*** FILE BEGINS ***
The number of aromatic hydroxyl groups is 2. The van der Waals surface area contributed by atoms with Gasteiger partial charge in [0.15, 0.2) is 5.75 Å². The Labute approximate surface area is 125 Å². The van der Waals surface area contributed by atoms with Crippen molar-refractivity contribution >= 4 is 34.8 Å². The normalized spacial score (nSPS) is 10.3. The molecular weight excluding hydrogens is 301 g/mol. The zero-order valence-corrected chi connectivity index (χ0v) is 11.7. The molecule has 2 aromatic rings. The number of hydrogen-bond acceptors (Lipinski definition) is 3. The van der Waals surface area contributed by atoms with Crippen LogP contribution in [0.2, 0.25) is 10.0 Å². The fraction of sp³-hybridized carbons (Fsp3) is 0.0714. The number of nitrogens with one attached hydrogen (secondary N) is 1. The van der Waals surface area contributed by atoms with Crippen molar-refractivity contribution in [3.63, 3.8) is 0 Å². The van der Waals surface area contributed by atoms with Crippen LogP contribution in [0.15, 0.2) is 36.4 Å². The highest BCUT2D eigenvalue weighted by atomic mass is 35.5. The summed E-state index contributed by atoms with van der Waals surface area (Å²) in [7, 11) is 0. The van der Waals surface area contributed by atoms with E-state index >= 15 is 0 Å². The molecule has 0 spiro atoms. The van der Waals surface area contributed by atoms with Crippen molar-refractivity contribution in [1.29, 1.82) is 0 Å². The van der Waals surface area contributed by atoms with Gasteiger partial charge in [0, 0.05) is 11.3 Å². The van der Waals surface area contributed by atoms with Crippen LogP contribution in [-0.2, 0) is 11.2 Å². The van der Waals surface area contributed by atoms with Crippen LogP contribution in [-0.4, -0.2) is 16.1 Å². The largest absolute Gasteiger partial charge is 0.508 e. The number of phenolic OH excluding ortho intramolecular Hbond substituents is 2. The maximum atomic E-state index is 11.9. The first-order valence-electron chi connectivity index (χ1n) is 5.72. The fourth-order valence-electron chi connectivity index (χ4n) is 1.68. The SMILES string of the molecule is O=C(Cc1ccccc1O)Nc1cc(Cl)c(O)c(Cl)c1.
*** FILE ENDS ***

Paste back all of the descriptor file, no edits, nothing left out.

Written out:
The number of aromatic hydroxyl groups is 2. The van der Waals surface area contributed by atoms with Gasteiger partial charge in [0.15, 0.2) is 5.75 Å². The Labute approximate surface area is 125 Å². The van der Waals surface area contributed by atoms with Crippen molar-refractivity contribution >= 4 is 34.8 Å². The normalized spacial score (nSPS) is 10.3. The molecular weight excluding hydrogens is 301 g/mol. The zero-order valence-corrected chi connectivity index (χ0v) is 11.7. The molecule has 2 aromatic rings. The number of hydrogen-bond acceptors (Lipinski definition) is 3. The van der Waals surface area contributed by atoms with Crippen LogP contribution in [0.2, 0.25) is 10.0 Å². The fraction of sp³-hybridized carbons (Fsp3) is 0.0714. The number of nitrogens with one attached hydrogen (secondary N) is 1. The van der Waals surface area contributed by atoms with Crippen molar-refractivity contribution in [3.63, 3.8) is 0 Å². The van der Waals surface area contributed by atoms with Crippen LogP contribution in [0.15, 0.2) is 36.4 Å². The highest BCUT2D eigenvalue weighted by atomic mass is 35.5. The summed E-state index contributed by atoms with van der Waals surface area (Å²) in [7, 11) is 0. The van der Waals surface area contributed by atoms with E-state index >= 15 is 0 Å². The molecule has 0 spiro atoms. The van der Waals surface area contributed by atoms with Crippen molar-refractivity contribution in [1.29, 1.82) is 0 Å². The van der Waals surface area contributed by atoms with Gasteiger partial charge in [0, 0.05) is 11.3 Å². The van der Waals surface area contributed by atoms with Crippen LogP contribution in [-0.2, 0) is 11.2 Å². The van der Waals surface area contributed by atoms with Crippen LogP contribution in [-0.4, -0.2) is 16.1 Å². The largest absolute Gasteiger partial charge is 0.508 e. The number of phenolic OH excluding ortho intramolecular Hbond substituents is 2. The maximum atomic E-state index is 11.9. The first-order valence-electron chi connectivity index (χ1n) is 5.72. The fourth-order valence-electron chi connectivity index (χ4n) is 1.68. The SMILES string of the molecule is O=C(Cc1ccccc1O)Nc1cc(Cl)c(O)c(Cl)c1.